On 11 February, FIA held a Compliance and Regulation forum on fintech and digital assets for members in London where central bank and industry experts discussed innovations in financial services and supervisory work around digital assets.
The first panel, moderated by John Ho, head of legal, financial markets at Standard Chartered, featured speakers from the Bank of England and leading technology companies who discussed digital currencies, cloud computing and the role of RegTech in an era of data-driven regulation.
Tom Mutton, Director of Fintech at the Bank of England, said the central bank is "positive" about the opportunities of fintech and the Bank's approach is to embrace its potential while working with the private sector to make sure risks are managed.
"What we have to think about as a central bank is what our specific role is in this," he added. The Bank of England's core functions are ensuring monetary and financial stability and the safety and soundness of the financial system. As such, its areas of focus this year include making sure that the UK payment system is fit for the digital age, as well as exploring topics such as the future of money, the evolution of the digital economy and central bank digital currency.
"We will also be thinking about how to embrace the potential of general-purpose technologies and how they may improve the effectiveness, resilience and degree of inclusion in the financial system. Machine learning is a huge interest for us, as is the cloud," Mutton said.
Benefits of cloud
Richard Caven, financial services business development lead, UK, Ireland and the Nordics at Amazon Web Services, discussed the benefits of adopting cloud computing, which provides on-demand delivery of IT resources on a pay-as-you-go basis via the internet. AWS provides financial services institutions with secure, global cloud infrastructure and services that enable firms to differentiate and adapt to the needs of tomorrow.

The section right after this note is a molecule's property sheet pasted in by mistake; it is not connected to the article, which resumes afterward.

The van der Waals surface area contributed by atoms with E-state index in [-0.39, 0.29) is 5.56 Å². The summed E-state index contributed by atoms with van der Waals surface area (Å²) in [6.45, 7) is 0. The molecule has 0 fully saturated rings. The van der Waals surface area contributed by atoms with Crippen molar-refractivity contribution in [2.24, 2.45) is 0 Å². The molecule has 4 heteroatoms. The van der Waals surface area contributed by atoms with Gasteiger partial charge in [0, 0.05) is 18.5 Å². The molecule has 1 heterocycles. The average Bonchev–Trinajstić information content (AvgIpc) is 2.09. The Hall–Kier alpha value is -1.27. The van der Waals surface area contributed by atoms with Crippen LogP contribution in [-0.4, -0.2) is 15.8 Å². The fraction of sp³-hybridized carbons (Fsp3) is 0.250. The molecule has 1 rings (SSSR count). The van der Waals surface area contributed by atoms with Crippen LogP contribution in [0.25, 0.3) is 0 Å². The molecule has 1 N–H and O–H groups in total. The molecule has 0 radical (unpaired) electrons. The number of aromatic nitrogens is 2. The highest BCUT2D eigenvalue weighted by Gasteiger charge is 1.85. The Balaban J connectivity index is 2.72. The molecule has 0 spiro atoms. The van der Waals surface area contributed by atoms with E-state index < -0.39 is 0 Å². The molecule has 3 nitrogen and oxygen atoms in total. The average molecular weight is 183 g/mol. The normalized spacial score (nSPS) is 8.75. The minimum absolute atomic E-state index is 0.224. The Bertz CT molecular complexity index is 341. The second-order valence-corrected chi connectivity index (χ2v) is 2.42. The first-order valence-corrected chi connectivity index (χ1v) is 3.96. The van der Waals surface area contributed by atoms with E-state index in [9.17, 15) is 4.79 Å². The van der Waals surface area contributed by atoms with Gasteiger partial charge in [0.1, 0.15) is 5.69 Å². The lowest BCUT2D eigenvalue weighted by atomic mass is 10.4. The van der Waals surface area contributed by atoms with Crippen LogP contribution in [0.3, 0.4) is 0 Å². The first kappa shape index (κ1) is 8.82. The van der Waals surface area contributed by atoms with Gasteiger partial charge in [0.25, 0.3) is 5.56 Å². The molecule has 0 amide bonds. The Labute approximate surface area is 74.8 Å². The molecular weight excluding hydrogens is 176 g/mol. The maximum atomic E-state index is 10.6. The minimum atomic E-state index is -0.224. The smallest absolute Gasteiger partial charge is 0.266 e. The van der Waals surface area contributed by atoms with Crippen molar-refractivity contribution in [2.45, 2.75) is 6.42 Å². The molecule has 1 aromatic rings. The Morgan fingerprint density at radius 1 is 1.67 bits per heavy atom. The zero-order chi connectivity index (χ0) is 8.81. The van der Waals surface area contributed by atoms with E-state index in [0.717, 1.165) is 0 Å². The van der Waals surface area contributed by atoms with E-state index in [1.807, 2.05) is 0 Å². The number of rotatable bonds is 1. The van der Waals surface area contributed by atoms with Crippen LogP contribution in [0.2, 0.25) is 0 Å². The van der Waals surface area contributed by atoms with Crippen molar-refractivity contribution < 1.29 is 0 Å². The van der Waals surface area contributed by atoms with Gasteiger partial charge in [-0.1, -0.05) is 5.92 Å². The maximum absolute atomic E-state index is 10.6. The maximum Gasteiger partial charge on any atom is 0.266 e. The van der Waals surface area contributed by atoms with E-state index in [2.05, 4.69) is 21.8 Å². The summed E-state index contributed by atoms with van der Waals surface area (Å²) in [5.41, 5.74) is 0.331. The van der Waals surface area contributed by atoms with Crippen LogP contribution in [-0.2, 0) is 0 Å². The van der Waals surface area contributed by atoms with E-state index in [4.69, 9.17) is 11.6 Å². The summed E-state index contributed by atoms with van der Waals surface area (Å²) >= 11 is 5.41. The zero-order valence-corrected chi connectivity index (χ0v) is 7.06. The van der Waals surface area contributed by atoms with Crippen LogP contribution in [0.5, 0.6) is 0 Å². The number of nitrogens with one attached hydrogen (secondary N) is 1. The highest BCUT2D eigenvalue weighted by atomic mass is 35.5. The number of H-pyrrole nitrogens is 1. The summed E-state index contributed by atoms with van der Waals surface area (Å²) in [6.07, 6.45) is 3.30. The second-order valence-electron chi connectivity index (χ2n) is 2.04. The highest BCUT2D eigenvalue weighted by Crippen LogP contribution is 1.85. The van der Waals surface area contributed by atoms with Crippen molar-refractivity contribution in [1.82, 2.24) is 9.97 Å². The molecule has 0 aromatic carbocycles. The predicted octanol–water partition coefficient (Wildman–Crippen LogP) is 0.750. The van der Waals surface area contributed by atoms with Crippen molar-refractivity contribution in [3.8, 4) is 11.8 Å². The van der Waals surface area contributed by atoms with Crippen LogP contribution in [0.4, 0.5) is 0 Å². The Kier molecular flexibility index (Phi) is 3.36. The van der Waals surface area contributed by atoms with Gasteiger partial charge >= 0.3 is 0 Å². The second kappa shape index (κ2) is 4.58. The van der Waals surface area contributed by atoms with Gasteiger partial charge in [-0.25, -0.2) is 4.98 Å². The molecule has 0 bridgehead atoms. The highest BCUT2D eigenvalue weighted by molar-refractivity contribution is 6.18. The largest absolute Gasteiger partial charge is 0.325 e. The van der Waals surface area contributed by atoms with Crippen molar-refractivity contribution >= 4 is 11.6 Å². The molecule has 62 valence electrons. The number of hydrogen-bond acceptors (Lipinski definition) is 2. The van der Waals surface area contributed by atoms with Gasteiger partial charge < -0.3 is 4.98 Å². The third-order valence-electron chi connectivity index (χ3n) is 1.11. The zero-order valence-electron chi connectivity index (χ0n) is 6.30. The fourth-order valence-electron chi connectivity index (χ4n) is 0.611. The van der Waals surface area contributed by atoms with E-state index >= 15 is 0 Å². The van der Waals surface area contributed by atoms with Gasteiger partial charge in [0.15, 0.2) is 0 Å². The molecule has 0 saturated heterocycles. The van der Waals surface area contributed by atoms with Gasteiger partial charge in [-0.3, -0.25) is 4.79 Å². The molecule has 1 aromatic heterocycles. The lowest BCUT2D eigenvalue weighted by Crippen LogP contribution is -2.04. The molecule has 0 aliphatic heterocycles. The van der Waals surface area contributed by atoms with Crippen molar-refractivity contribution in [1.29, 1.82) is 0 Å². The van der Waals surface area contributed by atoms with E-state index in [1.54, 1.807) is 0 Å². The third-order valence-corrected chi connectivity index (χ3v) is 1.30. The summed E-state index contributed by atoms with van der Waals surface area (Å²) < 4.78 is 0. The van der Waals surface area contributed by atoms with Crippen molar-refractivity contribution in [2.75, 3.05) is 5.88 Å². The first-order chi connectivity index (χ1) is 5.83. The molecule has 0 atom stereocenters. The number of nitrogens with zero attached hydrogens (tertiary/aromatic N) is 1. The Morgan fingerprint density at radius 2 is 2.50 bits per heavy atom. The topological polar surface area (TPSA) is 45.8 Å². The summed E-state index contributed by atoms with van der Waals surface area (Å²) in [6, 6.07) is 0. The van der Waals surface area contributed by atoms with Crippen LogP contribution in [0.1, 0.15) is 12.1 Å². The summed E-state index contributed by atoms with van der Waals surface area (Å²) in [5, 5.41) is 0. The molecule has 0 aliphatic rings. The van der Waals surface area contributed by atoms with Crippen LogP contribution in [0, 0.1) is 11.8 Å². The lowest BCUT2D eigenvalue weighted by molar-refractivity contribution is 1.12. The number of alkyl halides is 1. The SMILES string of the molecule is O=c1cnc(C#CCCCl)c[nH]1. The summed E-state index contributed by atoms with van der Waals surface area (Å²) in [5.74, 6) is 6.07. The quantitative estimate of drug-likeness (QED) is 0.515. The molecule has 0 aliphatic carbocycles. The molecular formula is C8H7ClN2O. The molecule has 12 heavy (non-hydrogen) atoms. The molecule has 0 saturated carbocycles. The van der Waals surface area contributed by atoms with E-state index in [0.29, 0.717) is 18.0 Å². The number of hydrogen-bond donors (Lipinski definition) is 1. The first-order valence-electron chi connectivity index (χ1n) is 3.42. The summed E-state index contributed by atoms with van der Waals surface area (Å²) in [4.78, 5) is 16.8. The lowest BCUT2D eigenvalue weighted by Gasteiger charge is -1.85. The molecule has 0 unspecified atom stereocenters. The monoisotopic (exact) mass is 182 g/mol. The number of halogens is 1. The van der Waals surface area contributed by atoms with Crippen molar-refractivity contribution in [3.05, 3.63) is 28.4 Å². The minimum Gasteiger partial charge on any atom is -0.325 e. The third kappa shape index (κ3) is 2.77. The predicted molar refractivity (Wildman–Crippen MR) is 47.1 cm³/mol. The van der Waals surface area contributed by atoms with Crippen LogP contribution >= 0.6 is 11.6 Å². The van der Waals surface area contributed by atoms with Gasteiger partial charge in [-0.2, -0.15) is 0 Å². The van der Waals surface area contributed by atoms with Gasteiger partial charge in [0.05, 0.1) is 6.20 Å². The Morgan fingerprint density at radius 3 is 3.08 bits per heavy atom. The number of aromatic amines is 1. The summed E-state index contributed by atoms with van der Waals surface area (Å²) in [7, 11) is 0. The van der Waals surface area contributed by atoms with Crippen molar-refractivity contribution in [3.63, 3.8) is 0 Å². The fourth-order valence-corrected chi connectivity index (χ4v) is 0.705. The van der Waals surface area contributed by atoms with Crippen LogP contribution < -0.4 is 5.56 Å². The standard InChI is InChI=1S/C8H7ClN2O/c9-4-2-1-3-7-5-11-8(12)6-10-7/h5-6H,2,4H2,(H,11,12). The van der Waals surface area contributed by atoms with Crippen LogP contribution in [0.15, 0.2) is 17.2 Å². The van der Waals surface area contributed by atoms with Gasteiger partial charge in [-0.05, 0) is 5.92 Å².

Caven said cloud technology empowers organisations to modernise their infrastructure, meet rapidly changing consumer behaviours and expectations and provides them with the ability to reduce costs, innovate, build scalable infrastructure and go global quickly.
"If you're a financial institution in one jurisdiction providing services to your customer and you want to do it somewhere else, cloud technology can help you to do that seamlessly. This kind of flexibility is not available in traditionally sourced and managed technology services."
Facebook's proposed digital currency Libra also came under the spotlight, with Edward Bowles, Facebook's director of public policy, Northern Europe, discussing the core reasons behind the creation of the digital currency project, including the desire to speed up remittance processes and lower the cost of sending money overseas.
Facebook has prioritised several markets where it would initially roll out Calibra, its wallet for delivering Libra, based on remittance volume. Calibra would work as a standalone service and also within WhatsApp and Facebook with "absolute security" designed into it. "From a compliance perspective, we will be building AML and KYC features, not only into the wallet but the protocol itself," Bowles said.
He added that Facebook has moved into an area where it is seeking, for the first time, permission for its products, describing the Libra white paper that Facebook published in June 2019 "as a means to consult as we move into a regulated world. We are working with regulators globally". He added that the second version of the Libra white paper will be published in a month's time.